Tuesday, December 22, 2009

Inglourious Sadests

In Monty Python Speaks, John Cleese showed his age:

"I feel very out of tune with the audience. I go and see something like 'Pulp Fiction' and, frankly, it appalls me. Most of it is dialogue tricks which had been explored by Harold Pinter thirty-five years ago; the structure did not strike me as being clever as it did everyone else; and the content seemed to me (and to an awful lot of my generation) as the product of a sick mind."

Cleese said this in 1999, when I would've respectfully disagreed with my comedy hero. I dug Quentin Tarantino, one of the few directors whose films I'd see on opening weekend. Tarantino spoke a pop culture language I understood intimately; we were raised on much of the same schlock, which informed our creative mindsets. Having loved kung fu and gangster movies as a teen, I connected with Tarantino's operatic violence. To me, Tarantino was as pure a specimen of popular American cinema as Martin Scorcese. Not as gifted, but in the conversation.

I still enjoy a lot of Tarantino's work, but age, shifting perspectives, and some conservative mellowing have softened the thrill I once got from his improbable fight scenes. Pulp Fiction now feels very contrived, static, almost a self-parody. I prefer Volume 2 of Kill Bill, mostly for David Carradine, an icon of my early years. But Inglourious Basterds is something else again. Two things struck me about it: in many ways, it's Tarantino's most mature work to date; in other ways, it expresses some of the vilest sentiments I've seen in a film.

The interrogation scenes, where deception and dissent are hunted down, are first rate. Here Tarantino takes his time, allowing the tension to simmer. The scene set in a cafe basement feels naturalistic and real. You know it won't end well, but the performances and mood are so seductive that you drift to its climax. Scenes like this make Pulp Fiction and Reservoir Dogs look like claymation. Tarantino's artistry has decidedly evolved. So rich are these scenes that when we shift to the mind-bending violence, it's as if Tarantino couldn't hold it in any longer, ordering his characters to go batshit on his behalf.

Now, I know that Basterds is a knock-off of the WWII film genre, set in an alternate universe, not meant to be seen as docu-drama. And Tarantino would tell me to loosen up and accept the violence for what it is. But given some reactions to the film, I'd say that there are plenty of people who not only accept the violence, but revel and find meaning in it.

Eli Roth, who plays Donny Donowitz, the bat-swinging Bear Jew, called the film "kosher porn. It's something I dreamed since I was a kid." Reports of various screenings suggest that Roth's cinematic dream is widely shared. Basterds is also a smash in Israel. An Israeli blogger, David, observed:

"What proved most unsettling, more than the scalpings and crushed skulls via baseball bats, was the audience reaction at the screening. A good percentage of the sold-out crowd consisted of teenage Israelis and young American, religious students apparently studying here for a year.

"Whenever another Nazi got his just reward, the crowd broke out in lustly cheers as if Alex Rodriguez had just hit another one out of the park. I know they’re heartless Nazis, but I felt like I was at a Kach rally."

At the Jewish Theological Seminary in New York, there were similar reactions. During a post-screening panel discussion, Rabbi Jack Moline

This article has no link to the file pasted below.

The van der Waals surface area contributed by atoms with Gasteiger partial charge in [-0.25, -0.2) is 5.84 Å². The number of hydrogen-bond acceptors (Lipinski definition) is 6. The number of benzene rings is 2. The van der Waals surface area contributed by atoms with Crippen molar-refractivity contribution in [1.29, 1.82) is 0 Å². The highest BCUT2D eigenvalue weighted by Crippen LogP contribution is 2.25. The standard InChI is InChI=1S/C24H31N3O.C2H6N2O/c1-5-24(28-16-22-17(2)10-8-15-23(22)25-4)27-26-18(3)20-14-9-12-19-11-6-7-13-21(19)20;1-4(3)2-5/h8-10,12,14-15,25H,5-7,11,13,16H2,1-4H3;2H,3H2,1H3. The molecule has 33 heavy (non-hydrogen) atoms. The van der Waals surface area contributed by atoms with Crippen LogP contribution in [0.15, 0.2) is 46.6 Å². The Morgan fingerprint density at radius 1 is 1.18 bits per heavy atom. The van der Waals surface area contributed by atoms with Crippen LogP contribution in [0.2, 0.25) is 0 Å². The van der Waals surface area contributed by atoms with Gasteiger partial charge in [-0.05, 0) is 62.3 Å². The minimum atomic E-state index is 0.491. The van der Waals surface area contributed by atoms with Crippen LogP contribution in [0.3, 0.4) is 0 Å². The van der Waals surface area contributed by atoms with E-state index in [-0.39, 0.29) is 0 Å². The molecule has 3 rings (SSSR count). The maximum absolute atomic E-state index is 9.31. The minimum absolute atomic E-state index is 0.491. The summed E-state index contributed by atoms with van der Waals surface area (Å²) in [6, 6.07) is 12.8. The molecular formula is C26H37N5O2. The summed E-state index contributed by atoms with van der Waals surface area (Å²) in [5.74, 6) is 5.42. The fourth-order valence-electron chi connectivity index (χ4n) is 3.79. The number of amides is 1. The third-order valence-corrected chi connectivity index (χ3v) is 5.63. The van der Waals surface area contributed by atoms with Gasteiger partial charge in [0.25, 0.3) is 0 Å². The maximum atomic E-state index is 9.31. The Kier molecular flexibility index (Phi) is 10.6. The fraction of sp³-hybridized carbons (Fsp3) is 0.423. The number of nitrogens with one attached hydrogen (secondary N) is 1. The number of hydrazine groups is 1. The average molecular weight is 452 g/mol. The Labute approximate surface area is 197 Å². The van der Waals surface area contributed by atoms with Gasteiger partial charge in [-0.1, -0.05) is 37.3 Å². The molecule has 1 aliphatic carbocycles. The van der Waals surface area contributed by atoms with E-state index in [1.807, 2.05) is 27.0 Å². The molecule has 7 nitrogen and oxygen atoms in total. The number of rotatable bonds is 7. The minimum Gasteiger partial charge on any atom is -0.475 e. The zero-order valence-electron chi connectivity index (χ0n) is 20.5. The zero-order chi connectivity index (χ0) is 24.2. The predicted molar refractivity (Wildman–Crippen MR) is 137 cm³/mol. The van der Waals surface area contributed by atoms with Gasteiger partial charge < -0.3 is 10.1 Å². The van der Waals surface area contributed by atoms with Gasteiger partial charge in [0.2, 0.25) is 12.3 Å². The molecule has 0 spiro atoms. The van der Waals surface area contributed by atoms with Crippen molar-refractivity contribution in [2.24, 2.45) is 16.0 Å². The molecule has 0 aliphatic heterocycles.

"proffered that the Jewish people have become mired in thought for so long that the idea of physical redemption has been lost. The saying 'two Jews, three opinions' comes to mind on this point. As the concept of Talmudic discourse has proliferated, especially in the wake of the Holocaust (Why did this happen to us? Is it our fault?), Jews may have lost the instinct of revenge, which Moline points out is in fact a basic human instinct. The film provides that for a generation of Jews who view the holocaust in a new light. 'Inglorious Basterds' represents a voice for that generation."

It seems that no one really questioned Rabbi Moline's reasoning. The idea that Jewish people, specifically Israelis, "may have lost the instinct of revenge" would be news to Palestinians and Lebanese, as well as to Jewish dissidents and peace activists. That it took Tarantino's barbarous fantasy to give voice to a more vengeful Jewish generation should raise eyebrows if not serious inquiries.

Ethnic and religious concepts about vengeance aside, making Hollywood Nazis the brunt of such barbarism is a simple method to elicit righteous applause. They're genocidal monsters, right? So hit them even harder while laughing at their agony (which the Basterds do, sounding like Clockwork Orange Droogs beating the old drunk under a bridge). Yet I wonder if audiences would express the same glee if Tarantino made a Palestinian Basterds film, using the same scenario.

"We're gonna be doin' one thing and one thing only: killin' Zionists."

I suspect the panel discussions would become a lot more serious and somber.

ON THE QT: Reader/friend Michael H. sent me this link, where Tarantino talks about watching Basterds with an Israeli audience:

"So now, in Israel, I’m watching the film, and we get into the theater sequence. And literally, not when Hitler gets killed, but when you hear Shoshanna’s voice say, 'This is the face of Jewish vengeance,' the whole theater just erupted in applause. I think there were two guys that started it, but everyone jumped in. And you know something? It was violent. It was scary. There was violence in that cheer. It wasn’t like cheering Indiana Jones. There was something bloodcurdling about it. I don’t want to overstate it, but there was an edge to it. There was violence in it . . . there was blood in the air, which was wild. It was a wild thing to experience. It was a great experience, and it was real.”